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Migrant Workers Strike against Poverty Wages

Migrant Workers Strike against Poverty Wages and WTO

Press Release: SuperSizeMyPay.Com / Unite Union Saturday, 17 December 2005

Striking Pizza Hut workers served up pieces of a giant pizza for a fair slice of the multinational brands profits and to raise awareness of the disproportionate number of migrant workers living on minimum wage in New Zealand.

The strike is the third Unite strike at a multinational brand and follows the world’s first Starbucks strike and a youth-led strike at KFC against age based pay discrimination. It forms part of the campaign for a NZ$12 minimum wage, no youth rates and secure hours.

Strikers and supporters held banners with “No WTO, No Poverty Wages” and “Nga kaimahi o te ao/Workers of the world - Unite”. Placards carried read “Workers of the world Unite” in 15 different languages including the languages of the main New Zealand migrant groups.

Nista Singh, 17, union delegate, held a placard in her native Nepalese tongue.

“These multinationals’ endless drive to increase profits leads them to hire vulnerable migrant workers to help maintain low labour costs. This has an overall effect of lowering the value of all workers and increasing gap between rich and poor, locally and globally,” Ms Singh said.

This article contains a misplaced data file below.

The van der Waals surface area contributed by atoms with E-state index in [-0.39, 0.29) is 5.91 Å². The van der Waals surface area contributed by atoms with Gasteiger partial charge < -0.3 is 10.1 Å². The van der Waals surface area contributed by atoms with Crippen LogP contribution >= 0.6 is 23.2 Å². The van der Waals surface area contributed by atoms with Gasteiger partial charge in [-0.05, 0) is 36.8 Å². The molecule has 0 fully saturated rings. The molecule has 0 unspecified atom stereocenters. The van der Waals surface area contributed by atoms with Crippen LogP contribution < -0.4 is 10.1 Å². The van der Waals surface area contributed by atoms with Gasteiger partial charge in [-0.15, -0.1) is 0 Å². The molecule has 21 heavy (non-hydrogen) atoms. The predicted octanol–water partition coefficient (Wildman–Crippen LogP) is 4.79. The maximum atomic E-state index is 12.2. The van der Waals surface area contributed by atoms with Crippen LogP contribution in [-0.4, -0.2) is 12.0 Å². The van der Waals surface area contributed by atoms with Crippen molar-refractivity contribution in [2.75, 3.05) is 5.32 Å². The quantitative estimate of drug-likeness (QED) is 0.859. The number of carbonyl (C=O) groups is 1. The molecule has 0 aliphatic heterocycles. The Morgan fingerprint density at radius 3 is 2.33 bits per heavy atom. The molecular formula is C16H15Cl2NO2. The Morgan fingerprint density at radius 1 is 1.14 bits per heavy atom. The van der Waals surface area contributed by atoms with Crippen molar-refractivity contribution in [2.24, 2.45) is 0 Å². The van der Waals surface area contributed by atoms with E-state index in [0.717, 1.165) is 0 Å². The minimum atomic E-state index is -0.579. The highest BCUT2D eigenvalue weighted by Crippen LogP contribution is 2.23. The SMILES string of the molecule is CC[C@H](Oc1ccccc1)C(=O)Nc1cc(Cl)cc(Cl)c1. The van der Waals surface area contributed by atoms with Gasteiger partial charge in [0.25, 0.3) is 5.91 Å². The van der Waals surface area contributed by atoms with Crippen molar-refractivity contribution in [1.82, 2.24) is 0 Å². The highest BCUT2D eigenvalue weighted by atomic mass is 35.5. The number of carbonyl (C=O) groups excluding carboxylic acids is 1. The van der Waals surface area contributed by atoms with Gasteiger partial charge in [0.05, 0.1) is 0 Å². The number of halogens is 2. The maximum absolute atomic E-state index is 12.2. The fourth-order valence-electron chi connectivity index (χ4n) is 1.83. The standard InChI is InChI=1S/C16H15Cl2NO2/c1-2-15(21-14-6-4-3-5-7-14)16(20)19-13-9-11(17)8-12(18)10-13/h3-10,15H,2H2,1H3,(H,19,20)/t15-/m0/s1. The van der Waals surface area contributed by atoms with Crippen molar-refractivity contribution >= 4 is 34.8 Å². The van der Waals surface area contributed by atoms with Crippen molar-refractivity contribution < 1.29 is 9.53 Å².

“New Zealand’s minimum wage is only NZ$9.50 for those 18 and over, $7.60 for 16 and 17 years old and there is no legal minimum for those under 16. One of my striking co-workers only earns $6.89 before tax,” she said.

Anti-union laws which deunionised most workers in the private sector led to wages dropping in New Zealand by 6.5% between 1980-2001 whilst they rose by 28.8% in Australia, 39.5% in Canada, 59.9% in UK and 68.2% Finland. During the same two decades corporate profits went from 34% of GDP to 46% and wages as a share of GDP fell from 57% to 42%.”

SuperSizeMyPay.Com campaign co-ordinator, Simon Oosterman said that the strike was a part of international protests against the meeting of the World Trade Organisation in Hong Kong and the global fight for economic justice.

“Our campaign in New Zealand serves as a lesson to all workers from around the world. Fast food workers are fighting for wages and conditions that are only a fraction of what was lost when the neo-liberal policies promoted by the WTO were introduced with vigour in New Zealand during the 1980’s,” he said.

“Those hardest hit by attempts to erode basic labour rights and to maintain poverty-level minimum wages, are those most vulnerable members of our community: migrants, indigenous peoples, women, youth and the disabled.”

“Many migrant workers leave their own countries because of poverty caused by neo-liberalism, only to get stuck in low paying jobs in their new home country, caused by those very same policies.”

“The WTO serves the interests of corporations – minimum wages equals maximum profits.”

“Whether it is South Korean farmers fighting to protect their livelihoods at the WTO, or Immokalee tomato pickers fighting for fair wages against McDonalds in the USA, or fast food workers striking in Aotearoa New Zealand – we are calling for all workers to unite internationally against corporate globalisation,” he concluded.


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